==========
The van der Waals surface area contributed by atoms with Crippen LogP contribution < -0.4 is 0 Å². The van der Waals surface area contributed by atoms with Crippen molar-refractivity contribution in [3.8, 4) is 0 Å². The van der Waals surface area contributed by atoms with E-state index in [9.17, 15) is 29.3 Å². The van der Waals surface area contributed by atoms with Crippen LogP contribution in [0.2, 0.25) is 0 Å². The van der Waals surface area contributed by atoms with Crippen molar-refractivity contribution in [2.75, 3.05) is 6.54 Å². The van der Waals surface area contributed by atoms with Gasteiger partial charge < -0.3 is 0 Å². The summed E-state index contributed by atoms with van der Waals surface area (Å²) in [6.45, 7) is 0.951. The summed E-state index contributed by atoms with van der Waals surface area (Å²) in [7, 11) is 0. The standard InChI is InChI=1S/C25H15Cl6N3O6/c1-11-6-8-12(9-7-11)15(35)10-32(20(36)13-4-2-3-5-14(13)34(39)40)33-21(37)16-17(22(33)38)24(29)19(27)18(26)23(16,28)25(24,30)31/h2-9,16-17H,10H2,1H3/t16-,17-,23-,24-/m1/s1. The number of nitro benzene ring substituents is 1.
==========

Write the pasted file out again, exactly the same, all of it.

The van der Waals surface area contributed by atoms with Crippen LogP contribution < -0.4 is 0 Å². The van der Waals surface area contributed by atoms with Crippen molar-refractivity contribution in [3.8, 4) is 0 Å². The van der Waals surface area contributed by atoms with E-state index in [9.17, 15) is 29.3 Å². The van der Waals surface area contributed by atoms with Crippen LogP contribution in [0.2, 0.25) is 0 Å². The van der Waals surface area contributed by atoms with Crippen molar-refractivity contribution in [2.75, 3.05) is 6.54 Å². The van der Waals surface area contributed by atoms with Gasteiger partial charge < -0.3 is 0 Å². The summed E-state index contributed by atoms with van der Waals surface area (Å²) in [6.45, 7) is 0.951. The summed E-state index contributed by atoms with van der Waals surface area (Å²) in [7, 11) is 0. The standard InChI is InChI=1S/C25H15Cl6N3O6/c1-11-6-8-12(9-7-11)15(35)10-32(20(36)13-4-2-3-5-14(13)34(39)40)33-21(37)16-17(22(33)38)24(29)19(27)18(26)23(16,28)25(24,30)31/h2-9,16-17H,10H2,1H3/t16-,17-,23-,24-/m1/s1. The number of nitro benzene ring substituents is 1.